2008 London & Southern Counties Regional Championship - Retrospective: First Section

18-Mar-2008

Not often the Goths get in on the act at a brass band contest, but they did here, although they didn't come from Jersey.


Jersey
Jersey cream: Tim Pritchard and Jersey Premier celebrate their victory

There was a bloke who came into the hall here with about three bands to go wearing a Goth inspired death metal band tee shirt that just about summed up this contest perfectly: On his back bore the legend: “I carve through these waves of grief”. 

Given that almost all the bands and especially their MDs struggled to come to terms with Gilbert Vinter’s nautically inspired ‘James Cook – Circumnavigator’, perhaps he knew something that they didn’t before a note was even blown.

Hard task

Up until the top two prize winners in Ipswich & Norwich Co-op and Jersey Premier at numbers 12 and 14 respectively in a 15 band field, David Horsfield must have had one heck of a task trying to find one performance, let alone two, that would have deserved to make it to Harrogate.

This was at times a nautical journey that would have had even the seafaring Samaritans asking for help.

A combination of a test piece that proved too difficult for the bands to overcome with confidence technically (although that has been the case all around the country this year) and a host of MDs who didn’t understand Vinter’s individual style of writing (also not alone – and perfectly summing up the bloke’s tee shirt) conspired to make this a contest that very nearly failed to come to life. 

Sympathetic

David Horsfield was sympathetic in his remarks before the announcement of the results: “It’s a very, very difficult test piece” he said, “It’s a wonderful piece, very descriptive and full of music.” And that was the key.

David went on to say that as much as there was a need to play the notes and follow the tempo markings, there was also a real need to read the instructions placed on the score by Vinter too.

The ‘Brillante’ opening was anything but in some drab efforts he said, whilst the ‘Calmo’ section needed tranquillity as well as low dynamics. The ‘Giocoso’ was meant to be happy (some were as miserable as sin he dryly commented) whilst the ‘March’ needed restraint as well as forward movement.

As for the ‘death bit’? Perhaps Vinter may have known he was soon to meet his maker when he wrote ‘James Cook’, but for many MDs and their bands, their chances of making it to Harrogate were already dead in the water by the time they had got that far into the piece.

David’s remarks not only applied here, but to every First Section area contest around the country this year.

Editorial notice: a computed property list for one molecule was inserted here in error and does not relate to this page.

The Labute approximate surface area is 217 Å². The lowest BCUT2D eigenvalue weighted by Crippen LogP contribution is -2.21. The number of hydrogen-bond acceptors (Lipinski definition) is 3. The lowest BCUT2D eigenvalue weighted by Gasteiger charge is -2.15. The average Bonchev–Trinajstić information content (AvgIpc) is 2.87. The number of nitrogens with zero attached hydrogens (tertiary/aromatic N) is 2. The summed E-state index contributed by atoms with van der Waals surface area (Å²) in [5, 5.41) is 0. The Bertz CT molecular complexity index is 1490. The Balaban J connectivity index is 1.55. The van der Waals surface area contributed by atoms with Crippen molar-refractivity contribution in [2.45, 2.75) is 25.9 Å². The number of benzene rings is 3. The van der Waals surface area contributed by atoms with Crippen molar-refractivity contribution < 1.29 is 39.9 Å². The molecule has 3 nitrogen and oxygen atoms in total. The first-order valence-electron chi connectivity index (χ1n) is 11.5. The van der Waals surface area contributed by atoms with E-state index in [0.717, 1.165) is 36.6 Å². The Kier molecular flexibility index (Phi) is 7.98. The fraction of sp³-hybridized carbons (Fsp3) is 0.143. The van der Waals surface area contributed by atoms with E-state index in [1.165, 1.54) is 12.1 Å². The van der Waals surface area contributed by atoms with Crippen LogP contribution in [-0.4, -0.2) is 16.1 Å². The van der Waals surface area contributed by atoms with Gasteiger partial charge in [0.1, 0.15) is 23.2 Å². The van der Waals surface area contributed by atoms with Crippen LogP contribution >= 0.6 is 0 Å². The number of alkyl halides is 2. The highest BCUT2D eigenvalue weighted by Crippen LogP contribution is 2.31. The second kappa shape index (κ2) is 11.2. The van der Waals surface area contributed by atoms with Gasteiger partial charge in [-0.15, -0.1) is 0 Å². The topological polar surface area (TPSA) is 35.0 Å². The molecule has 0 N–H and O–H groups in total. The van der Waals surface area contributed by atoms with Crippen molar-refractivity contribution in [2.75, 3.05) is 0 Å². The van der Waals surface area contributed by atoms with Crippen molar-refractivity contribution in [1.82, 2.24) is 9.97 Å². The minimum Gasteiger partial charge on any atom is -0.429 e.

Maiden voyage

The honour of making the maiden voyage in Stevenage fell to the fancied Friary Guildford, but despite their pristine appearance in white dinner jackets their performance couldn’t have been any messier if they had tried to eat soup out of a colander in a force eight gale on board Cook’s ‘Endeavour’.

It had some decent moments, but this wasn’t the same band that has been on such good form of late – it was a very average marker and 9th place was all that it deserved.

Cawston was all at sea too. It did have the occasional extended period when things settled, but overall the lack of technical security undermined their effort. They were to be the first of many – 13th could have been a touch higher or a touch lower.

Soham Comrades could perhaps count themselves a tad unlucky as when it came to looking back over the contest as a whole, their somewhat scrappy effort more than held its own.

That it eventually came 12th was perhaps a combination of draw, high error count, and some questionable ensemble tuning, but Graham Sheldon’s reading was one of the better ones on show on the day (it didn’t try to do anything that wasn’t written). We had it in the top six, but then again, you could also see why it came where it did.

True marker

It was Sandhurst Silver that gave David Horsfield his true marker. Ian McElliogot’s reading was another in the neutral mode, and whilst for the most part nothing too serious went wrong, it never rose above the average, with poor ensemble tuning the one real points loser for them.

The final quarter of the piece was perhaps their best, but by then it was only ever going to be a performance that was going to be beaten.

Matthews Norfolk Brass did that straight away under David Stowell, with a performance that had its moments but also had its problems too.

It was OK stuff – nothing too outlandish in interpretation or execution, but just in need of that touch of classy sparkle that would have lifted way above the rest of the field. 4th place said as much about it as a contest performance as it did its rivals efforts.

A third the way through the contest and some obvious realities were starting to hit home – and remained to the end. The cornet players all gave it a good go in their fraught cadenza – although none, except the chap from St. Alban’s who picked up the ‘Best Solo Cornet’ award, played it in the right style.

With ‘Panache’ it wasn’t, with just about everyone one of them unable to accel with purpose up to the climax and then triple tongue with clarity. The least said about the trombones that followed, the better – their triple tonguing at times sounded more like George Chisholm playing an aboriginal didgeridoo.   

Back to the contest

Back to the contest and Becontree Brass hampered by just having the one percussionist (although the young lady did a quite fantastic job).

In these circumstances it wasn’t a bad performance but there was too much missing and allied to some weak ensemble the good moments such as a neat bit of cornet playing from the 3rd man down and troms who were one of the few to triple tongue couldn’t lift them up any higher than 10th place.

Regent Brass eventually finished in 11th place with a performance that contained the good, the bad and the ever so slightly surreal.

The good certainly came with the bold start, the effective percussion and some brave solo lines; the bad came with some intonation that curled the teeth whilst the surreal arrived with the trombone triplet motif just before the first ‘Calmo’ which was taken at such a slow speed that it sounded like the start of ‘Hancock’s Half Hour’